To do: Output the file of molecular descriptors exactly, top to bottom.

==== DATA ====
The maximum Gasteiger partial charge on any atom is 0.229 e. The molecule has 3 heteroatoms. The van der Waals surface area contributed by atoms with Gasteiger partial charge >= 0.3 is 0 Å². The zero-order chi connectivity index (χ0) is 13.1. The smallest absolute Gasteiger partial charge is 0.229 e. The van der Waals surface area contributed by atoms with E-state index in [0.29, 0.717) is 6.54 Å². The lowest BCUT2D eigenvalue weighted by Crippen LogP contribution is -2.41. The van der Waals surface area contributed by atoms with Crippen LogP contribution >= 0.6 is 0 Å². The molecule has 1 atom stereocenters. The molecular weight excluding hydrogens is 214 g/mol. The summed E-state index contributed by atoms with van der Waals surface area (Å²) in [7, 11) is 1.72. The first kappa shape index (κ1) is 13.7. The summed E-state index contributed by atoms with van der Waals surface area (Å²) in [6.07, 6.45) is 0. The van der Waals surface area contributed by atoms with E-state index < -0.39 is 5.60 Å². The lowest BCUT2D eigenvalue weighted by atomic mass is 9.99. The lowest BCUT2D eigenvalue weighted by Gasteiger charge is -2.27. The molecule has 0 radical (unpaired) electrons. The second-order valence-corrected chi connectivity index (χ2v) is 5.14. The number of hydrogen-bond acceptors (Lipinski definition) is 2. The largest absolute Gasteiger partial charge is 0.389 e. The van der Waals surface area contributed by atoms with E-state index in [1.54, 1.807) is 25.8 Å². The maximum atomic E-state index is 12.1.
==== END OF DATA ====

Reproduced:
The maximum Gasteiger partial charge on any atom is 0.229 e. The molecule has 3 heteroatoms. The van der Waals surface area contributed by atoms with Gasteiger partial charge >= 0.3 is 0 Å². The zero-order chi connectivity index (χ0) is 13.1. The smallest absolute Gasteiger partial charge is 0.229 e. The van der Waals surface area contributed by atoms with E-state index in [0.29, 0.717) is 6.54 Å². The lowest BCUT2D eigenvalue weighted by Crippen LogP contribution is -2.41. The van der Waals surface area contributed by atoms with Crippen LogP contribution >= 0.6 is 0 Å². The molecule has 1 atom stereocenters. The molecular weight excluding hydrogens is 214 g/mol. The summed E-state index contributed by atoms with van der Waals surface area (Å²) in [7, 11) is 1.72. The first kappa shape index (κ1) is 13.7. The summed E-state index contributed by atoms with van der Waals surface area (Å²) in [6.07, 6.45) is 0. The van der Waals surface area contributed by atoms with E-state index < -0.39 is 5.60 Å². The lowest BCUT2D eigenvalue weighted by atomic mass is 9.99. The lowest BCUT2D eigenvalue weighted by Gasteiger charge is -2.27. The molecule has 0 radical (unpaired) electrons. The second-order valence-corrected chi connectivity index (χ2v) is 5.14. The number of hydrogen-bond acceptors (Lipinski definition) is 2. The largest absolute Gasteiger partial charge is 0.389 e. The van der Waals surface area contributed by atoms with E-state index in [1.54, 1.807) is 25.8 Å². The maximum atomic E-state index is 12.1.